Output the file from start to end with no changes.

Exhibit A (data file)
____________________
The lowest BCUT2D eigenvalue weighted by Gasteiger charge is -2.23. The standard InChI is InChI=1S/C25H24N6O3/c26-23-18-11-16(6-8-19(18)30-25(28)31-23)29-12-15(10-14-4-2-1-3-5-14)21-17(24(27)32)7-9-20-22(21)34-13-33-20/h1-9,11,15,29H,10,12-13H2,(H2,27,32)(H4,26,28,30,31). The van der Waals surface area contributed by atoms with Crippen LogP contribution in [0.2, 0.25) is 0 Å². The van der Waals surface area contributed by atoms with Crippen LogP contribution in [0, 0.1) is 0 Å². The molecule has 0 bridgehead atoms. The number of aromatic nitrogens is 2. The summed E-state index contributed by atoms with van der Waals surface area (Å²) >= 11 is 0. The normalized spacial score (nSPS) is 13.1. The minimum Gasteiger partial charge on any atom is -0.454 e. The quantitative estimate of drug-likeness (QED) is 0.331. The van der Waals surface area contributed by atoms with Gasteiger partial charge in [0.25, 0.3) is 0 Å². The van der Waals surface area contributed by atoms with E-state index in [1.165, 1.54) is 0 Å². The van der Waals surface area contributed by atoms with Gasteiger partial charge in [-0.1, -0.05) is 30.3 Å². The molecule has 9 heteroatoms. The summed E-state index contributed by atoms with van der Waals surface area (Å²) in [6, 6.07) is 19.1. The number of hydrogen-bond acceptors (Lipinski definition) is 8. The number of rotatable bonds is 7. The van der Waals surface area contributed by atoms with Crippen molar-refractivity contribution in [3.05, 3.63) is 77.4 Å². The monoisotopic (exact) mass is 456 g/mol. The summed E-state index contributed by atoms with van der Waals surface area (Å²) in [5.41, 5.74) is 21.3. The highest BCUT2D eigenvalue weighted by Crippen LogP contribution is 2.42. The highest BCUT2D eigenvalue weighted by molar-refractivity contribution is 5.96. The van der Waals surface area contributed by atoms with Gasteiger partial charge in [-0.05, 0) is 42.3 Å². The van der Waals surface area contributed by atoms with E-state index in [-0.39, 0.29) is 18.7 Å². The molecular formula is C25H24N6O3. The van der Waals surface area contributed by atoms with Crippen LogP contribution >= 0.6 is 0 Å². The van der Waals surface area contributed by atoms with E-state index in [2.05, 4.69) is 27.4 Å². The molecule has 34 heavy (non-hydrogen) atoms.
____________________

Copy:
The lowest BCUT2D eigenvalue weighted by Gasteiger charge is -2.23. The standard InChI is InChI=1S/C25H24N6O3/c26-23-18-11-16(6-8-19(18)30-25(28)31-23)29-12-15(10-14-4-2-1-3-5-14)21-17(24(27)32)7-9-20-22(21)34-13-33-20/h1-9,11,15,29H,10,12-13H2,(H2,27,32)(H4,26,28,30,31). The van der Waals surface area contributed by atoms with Crippen LogP contribution in [0.2, 0.25) is 0 Å². The van der Waals surface area contributed by atoms with Crippen LogP contribution in [0, 0.1) is 0 Å². The molecule has 0 bridgehead atoms. The number of aromatic nitrogens is 2. The summed E-state index contributed by atoms with van der Waals surface area (Å²) >= 11 is 0. The normalized spacial score (nSPS) is 13.1. The minimum Gasteiger partial charge on any atom is -0.454 e. The quantitative estimate of drug-likeness (QED) is 0.331. The van der Waals surface area contributed by atoms with Gasteiger partial charge in [0.25, 0.3) is 0 Å². The van der Waals surface area contributed by atoms with E-state index in [1.165, 1.54) is 0 Å². The van der Waals surface area contributed by atoms with Gasteiger partial charge in [-0.1, -0.05) is 30.3 Å². The molecule has 9 heteroatoms. The summed E-state index contributed by atoms with van der Waals surface area (Å²) in [6, 6.07) is 19.1. The number of hydrogen-bond acceptors (Lipinski definition) is 8. The number of rotatable bonds is 7. The van der Waals surface area contributed by atoms with Crippen molar-refractivity contribution in [3.05, 3.63) is 77.4 Å². The monoisotopic (exact) mass is 456 g/mol. The summed E-state index contributed by atoms with van der Waals surface area (Å²) in [5.41, 5.74) is 21.3. The highest BCUT2D eigenvalue weighted by Crippen LogP contribution is 2.42. The highest BCUT2D eigenvalue weighted by molar-refractivity contribution is 5.96. The van der Waals surface area contributed by atoms with Gasteiger partial charge in [-0.05, 0) is 42.3 Å². The van der Waals surface area contributed by atoms with E-state index in [-0.39, 0.29) is 18.7 Å². The molecular formula is C25H24N6O3. The van der Waals surface area contributed by atoms with Crippen LogP contribution >= 0.6 is 0 Å². The van der Waals surface area contributed by atoms with E-state index in [2.05, 4.69) is 27.4 Å². The molecule has 34 heavy (non-hydrogen) atoms.